“For beauty is only the beginning of a terror we can barely endure, and what we so admire is its calm disdaining to destroy us. Every Angel brings terror. So I withhold myself and keep back the lure of my dark sobbing. Oh, who is there to prevail upon? Neither Angels nor men, and already the ingenious beasts are aware that we are not reliably at home in our interpreted world.”
~R. M. Rilke, ‘The Duino Elegies’
The Challenger blew up in the bleak year between college and graduate school when he worked a paper route to raise money toward tuition. The next morning, while he folded newspapers in his car, he occasionally stopped to study the tragic pictures, and could not help but think back a few years from that date to when all the planets aligned one March night, and he, with a pair of binoculars and a telescope, stayed up to see the last of them, Mercury, rise minutes before the Sun.
The carrier looked past the bundle of inked pages, through the windshield and seeming haze of an ashy pyre, and tried to recall something of that kinder stellar geometry. Had the hopeful future he imagined pinned to the night sky merely been a young man’s misreading of pinholes in a box lid?
By the time the Columbia broke up on reentry two decades later, the romantic was back buried in darkness, toiling with his hands under a different set of circumstances, and thankful the sodium-vapor glow of streetlights discouraged him from further celestial speculation.
Aloysius Archibald Gauge did not like his job working part-time as a night janitor for a surgical equipment manufacturer, but it was an occupation that gave him time alone with little supervision. The staff was skeletal on the graveyard shift, and oblivious to his comings and goings. Still, he was a conscientious worker, and became self-conscious if there was not enough work to keep him busy. The college graduate did not mind the unglamorous nature of his profession, and being left to himself was a key draw. Consequently he spent his downtime sitting on a drum of industrial floor polish in the supply closet writing in his journal.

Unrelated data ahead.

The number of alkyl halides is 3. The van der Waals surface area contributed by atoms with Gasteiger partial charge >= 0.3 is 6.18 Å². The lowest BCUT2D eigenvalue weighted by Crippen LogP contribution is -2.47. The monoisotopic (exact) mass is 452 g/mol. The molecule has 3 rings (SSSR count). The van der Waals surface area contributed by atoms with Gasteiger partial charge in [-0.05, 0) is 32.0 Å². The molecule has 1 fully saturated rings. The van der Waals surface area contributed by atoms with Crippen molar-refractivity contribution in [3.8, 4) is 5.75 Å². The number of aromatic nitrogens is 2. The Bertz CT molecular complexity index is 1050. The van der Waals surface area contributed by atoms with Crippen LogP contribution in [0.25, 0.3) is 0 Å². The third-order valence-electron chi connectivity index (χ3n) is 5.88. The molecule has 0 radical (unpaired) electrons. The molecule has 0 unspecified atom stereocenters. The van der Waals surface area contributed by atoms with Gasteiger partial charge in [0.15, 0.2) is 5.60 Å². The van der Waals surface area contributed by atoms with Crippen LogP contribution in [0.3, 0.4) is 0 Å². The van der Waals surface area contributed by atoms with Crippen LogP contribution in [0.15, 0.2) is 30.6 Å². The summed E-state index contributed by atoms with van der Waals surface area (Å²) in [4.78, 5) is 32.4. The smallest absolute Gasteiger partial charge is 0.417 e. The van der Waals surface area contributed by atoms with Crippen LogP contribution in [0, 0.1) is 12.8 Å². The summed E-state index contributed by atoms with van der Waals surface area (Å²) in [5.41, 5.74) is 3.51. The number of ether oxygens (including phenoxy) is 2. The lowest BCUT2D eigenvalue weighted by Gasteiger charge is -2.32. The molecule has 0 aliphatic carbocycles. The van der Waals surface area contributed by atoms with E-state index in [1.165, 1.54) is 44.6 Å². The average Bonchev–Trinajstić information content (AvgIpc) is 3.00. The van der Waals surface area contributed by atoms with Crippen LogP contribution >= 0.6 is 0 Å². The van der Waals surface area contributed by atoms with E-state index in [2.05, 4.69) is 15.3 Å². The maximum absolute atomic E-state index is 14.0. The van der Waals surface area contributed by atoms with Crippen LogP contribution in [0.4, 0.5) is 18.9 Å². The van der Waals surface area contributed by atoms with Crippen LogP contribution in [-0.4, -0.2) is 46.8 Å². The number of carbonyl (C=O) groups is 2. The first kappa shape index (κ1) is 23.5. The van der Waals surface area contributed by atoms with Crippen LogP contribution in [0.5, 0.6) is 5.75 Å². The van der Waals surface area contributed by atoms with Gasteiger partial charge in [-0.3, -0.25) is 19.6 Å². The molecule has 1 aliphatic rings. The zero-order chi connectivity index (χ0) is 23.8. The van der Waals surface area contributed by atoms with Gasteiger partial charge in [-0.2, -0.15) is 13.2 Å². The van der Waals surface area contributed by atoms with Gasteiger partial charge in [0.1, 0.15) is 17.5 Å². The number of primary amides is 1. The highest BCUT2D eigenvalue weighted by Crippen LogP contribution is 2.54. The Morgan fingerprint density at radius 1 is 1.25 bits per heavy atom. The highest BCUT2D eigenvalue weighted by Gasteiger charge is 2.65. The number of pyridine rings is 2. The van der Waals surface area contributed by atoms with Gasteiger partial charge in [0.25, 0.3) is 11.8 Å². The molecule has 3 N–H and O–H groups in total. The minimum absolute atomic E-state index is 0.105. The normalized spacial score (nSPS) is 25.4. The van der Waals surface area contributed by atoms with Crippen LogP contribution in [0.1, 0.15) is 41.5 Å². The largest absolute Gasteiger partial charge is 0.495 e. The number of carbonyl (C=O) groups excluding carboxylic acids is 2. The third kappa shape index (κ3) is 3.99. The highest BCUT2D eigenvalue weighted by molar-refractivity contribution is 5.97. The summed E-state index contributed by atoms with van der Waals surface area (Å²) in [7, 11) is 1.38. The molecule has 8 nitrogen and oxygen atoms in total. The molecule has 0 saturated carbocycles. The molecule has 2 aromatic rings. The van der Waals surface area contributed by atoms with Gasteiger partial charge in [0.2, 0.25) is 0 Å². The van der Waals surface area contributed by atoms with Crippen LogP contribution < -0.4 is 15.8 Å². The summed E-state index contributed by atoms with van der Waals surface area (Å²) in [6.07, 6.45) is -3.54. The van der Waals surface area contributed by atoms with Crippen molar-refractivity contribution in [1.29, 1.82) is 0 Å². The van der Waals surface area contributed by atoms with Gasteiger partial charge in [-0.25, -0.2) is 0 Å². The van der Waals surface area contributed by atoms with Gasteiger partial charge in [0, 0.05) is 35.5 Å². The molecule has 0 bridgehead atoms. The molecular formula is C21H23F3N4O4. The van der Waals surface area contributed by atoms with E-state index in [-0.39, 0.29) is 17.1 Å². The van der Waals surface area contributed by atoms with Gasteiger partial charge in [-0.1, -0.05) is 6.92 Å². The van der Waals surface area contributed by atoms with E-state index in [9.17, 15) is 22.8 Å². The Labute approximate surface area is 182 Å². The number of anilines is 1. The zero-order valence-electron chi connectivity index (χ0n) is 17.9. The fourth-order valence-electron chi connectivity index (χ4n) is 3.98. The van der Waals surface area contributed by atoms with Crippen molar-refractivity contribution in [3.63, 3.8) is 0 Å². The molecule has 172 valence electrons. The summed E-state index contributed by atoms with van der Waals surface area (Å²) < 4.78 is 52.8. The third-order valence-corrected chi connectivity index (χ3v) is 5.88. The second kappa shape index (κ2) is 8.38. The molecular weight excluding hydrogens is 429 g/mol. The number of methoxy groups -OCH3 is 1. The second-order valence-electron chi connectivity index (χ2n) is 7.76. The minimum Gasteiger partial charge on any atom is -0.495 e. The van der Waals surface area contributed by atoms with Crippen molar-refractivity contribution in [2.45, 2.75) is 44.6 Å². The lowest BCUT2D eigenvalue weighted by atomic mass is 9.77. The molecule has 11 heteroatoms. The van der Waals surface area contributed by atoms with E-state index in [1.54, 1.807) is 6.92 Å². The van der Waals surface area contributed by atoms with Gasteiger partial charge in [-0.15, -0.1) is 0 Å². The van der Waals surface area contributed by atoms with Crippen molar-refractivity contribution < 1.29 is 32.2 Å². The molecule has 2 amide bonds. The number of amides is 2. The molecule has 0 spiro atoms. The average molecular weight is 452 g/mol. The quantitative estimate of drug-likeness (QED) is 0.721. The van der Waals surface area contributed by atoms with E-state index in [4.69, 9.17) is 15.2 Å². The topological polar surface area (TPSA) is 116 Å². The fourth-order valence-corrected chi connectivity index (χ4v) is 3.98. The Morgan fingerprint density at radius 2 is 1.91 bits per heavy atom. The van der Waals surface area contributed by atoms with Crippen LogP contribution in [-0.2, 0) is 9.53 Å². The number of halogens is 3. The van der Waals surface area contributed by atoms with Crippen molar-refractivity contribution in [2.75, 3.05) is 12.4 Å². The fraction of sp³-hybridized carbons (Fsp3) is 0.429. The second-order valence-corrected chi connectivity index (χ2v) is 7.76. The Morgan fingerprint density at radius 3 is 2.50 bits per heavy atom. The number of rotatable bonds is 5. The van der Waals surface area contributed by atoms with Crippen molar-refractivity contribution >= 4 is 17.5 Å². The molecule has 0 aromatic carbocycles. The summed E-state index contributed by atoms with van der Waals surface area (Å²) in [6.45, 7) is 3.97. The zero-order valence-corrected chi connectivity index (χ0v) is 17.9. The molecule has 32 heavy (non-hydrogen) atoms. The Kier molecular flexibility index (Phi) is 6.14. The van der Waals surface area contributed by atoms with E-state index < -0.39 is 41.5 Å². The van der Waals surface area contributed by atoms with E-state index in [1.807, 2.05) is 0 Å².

He was poking in his bag of discount cheese puffs when the closet door opened. Eddy, the other night janitor, came in and pulled out a stashed can of lukewarm beer from behind several bottles of window cleaner. Nosey, he peeked at Aloysius’ scribble, prompting the writer to shut the cover on his presonal venture.
“Heard you’re pulling up stakes?” plained the coworker.
The colleague reliably trimmed his expressions to dissuade probing questions.
Eddy took out a crinkled, half-used-up cigar from his shirt pocket. Lighting it, he blew smoke over shrink-wrapped rolls of paper towels. His words followed the plaited swirl with disinterest. “So where’s it you’re going?”
“College town, right? Lots of cute coeds. Those girls will drop their pants for the price of a dime beer. Or for free if you have a camcorder!”
The fellow janitor weakly acknowledged the humorous remark.
Eddy was glummer after his second puff. “By the time they hang up their gowns and mortarboards, they’ll be a little more selective about who they part their pretty painted toenails for. And more discreet.” He pulled something from another pocket. “See this?”
Aloysius looked over the unassuming bobby pin in the man’s hand; a strand of hair (presumably female) dangled from it.
The custodian boasted, “Found this in the men’s room. The one the suits use upstairs. Looks like a bit of hanky-panky to me.” He shoved the hair accessory back out of sight. “I know the personal effects of every employee in this place: every stick of fruit gum and every pricey bottle of cologne. For all the dirt I dig up, I should go into blackmail and give up mowing yards on the weekends with my brother-in-law.”
Aloysius did not keep track of interoffice intrigues.
“Did I ever tell you about the weirdest thing I found in the trash upstairs…?” Eddy nudged gleefully. “Photocopies from the copier room. Too dark to keep apparently, but not too dark to make out what was on the paper.” A wiry grin sprang to his face. “They were copies of nine photo ID tags taken from the front office. There’s a hundred tags on that pegboard, but these were tags of the nine hottest women who work here.” He leaned in with a piece of deduction. “Some sicko was starting a little fantasy picture gallery. I bet once he got the contrast adjusted, he raced down to Kinko’s to get his masterpiece laminated!”